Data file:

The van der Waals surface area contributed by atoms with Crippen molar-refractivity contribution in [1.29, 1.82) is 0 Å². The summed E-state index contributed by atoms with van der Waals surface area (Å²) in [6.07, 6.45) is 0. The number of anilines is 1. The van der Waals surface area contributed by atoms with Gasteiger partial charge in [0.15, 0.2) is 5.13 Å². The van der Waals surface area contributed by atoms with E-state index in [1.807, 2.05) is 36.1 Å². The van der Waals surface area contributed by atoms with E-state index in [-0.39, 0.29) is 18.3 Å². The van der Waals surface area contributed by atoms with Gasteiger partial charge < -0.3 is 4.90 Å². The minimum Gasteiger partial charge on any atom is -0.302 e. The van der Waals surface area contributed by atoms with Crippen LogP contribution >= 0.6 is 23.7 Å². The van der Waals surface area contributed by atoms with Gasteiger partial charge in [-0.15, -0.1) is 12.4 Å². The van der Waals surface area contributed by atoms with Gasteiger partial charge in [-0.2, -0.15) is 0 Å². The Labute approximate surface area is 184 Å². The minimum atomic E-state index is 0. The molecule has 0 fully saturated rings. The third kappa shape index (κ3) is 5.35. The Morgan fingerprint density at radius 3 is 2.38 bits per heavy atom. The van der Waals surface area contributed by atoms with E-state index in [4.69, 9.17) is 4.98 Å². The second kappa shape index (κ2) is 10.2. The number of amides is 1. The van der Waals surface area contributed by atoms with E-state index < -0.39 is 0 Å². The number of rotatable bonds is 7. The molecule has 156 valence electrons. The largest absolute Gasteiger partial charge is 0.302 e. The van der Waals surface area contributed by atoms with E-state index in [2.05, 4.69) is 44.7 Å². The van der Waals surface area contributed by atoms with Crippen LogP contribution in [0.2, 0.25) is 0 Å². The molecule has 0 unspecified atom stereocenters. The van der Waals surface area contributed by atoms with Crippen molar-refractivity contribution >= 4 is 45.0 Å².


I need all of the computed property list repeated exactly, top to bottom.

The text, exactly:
The van der Waals surface area contributed by atoms with Crippen molar-refractivity contribution in [1.29, 1.82) is 0 Å². The summed E-state index contributed by atoms with van der Waals surface area (Å²) in [6.07, 6.45) is 0. The number of anilines is 1. The van der Waals surface area contributed by atoms with Gasteiger partial charge in [0.15, 0.2) is 5.13 Å². The van der Waals surface area contributed by atoms with E-state index in [1.807, 2.05) is 36.1 Å². The van der Waals surface area contributed by atoms with E-state index in [-0.39, 0.29) is 18.3 Å². The van der Waals surface area contributed by atoms with Gasteiger partial charge < -0.3 is 4.90 Å². The minimum Gasteiger partial charge on any atom is -0.302 e. The van der Waals surface area contributed by atoms with Crippen LogP contribution >= 0.6 is 23.7 Å². The van der Waals surface area contributed by atoms with Gasteiger partial charge in [-0.15, -0.1) is 12.4 Å². The van der Waals surface area contributed by atoms with Gasteiger partial charge in [-0.2, -0.15) is 0 Å². The Labute approximate surface area is 184 Å². The minimum atomic E-state index is 0. The molecule has 0 fully saturated rings. The third kappa shape index (κ3) is 5.35. The Morgan fingerprint density at radius 3 is 2.38 bits per heavy atom. The van der Waals surface area contributed by atoms with E-state index in [4.69, 9.17) is 4.98 Å². The second kappa shape index (κ2) is 10.2. The number of amides is 1. The van der Waals surface area contributed by atoms with E-state index < -0.39 is 0 Å². The number of rotatable bonds is 7. The molecule has 156 valence electrons. The largest absolute Gasteiger partial charge is 0.302 e. The van der Waals surface area contributed by atoms with E-state index in [2.05, 4.69) is 44.7 Å². The van der Waals surface area contributed by atoms with Crippen LogP contribution in [0.2, 0.25) is 0 Å². The molecule has 0 unspecified atom stereocenters. The van der Waals surface area contributed by atoms with Crippen molar-refractivity contribution >= 4 is 45.0 Å².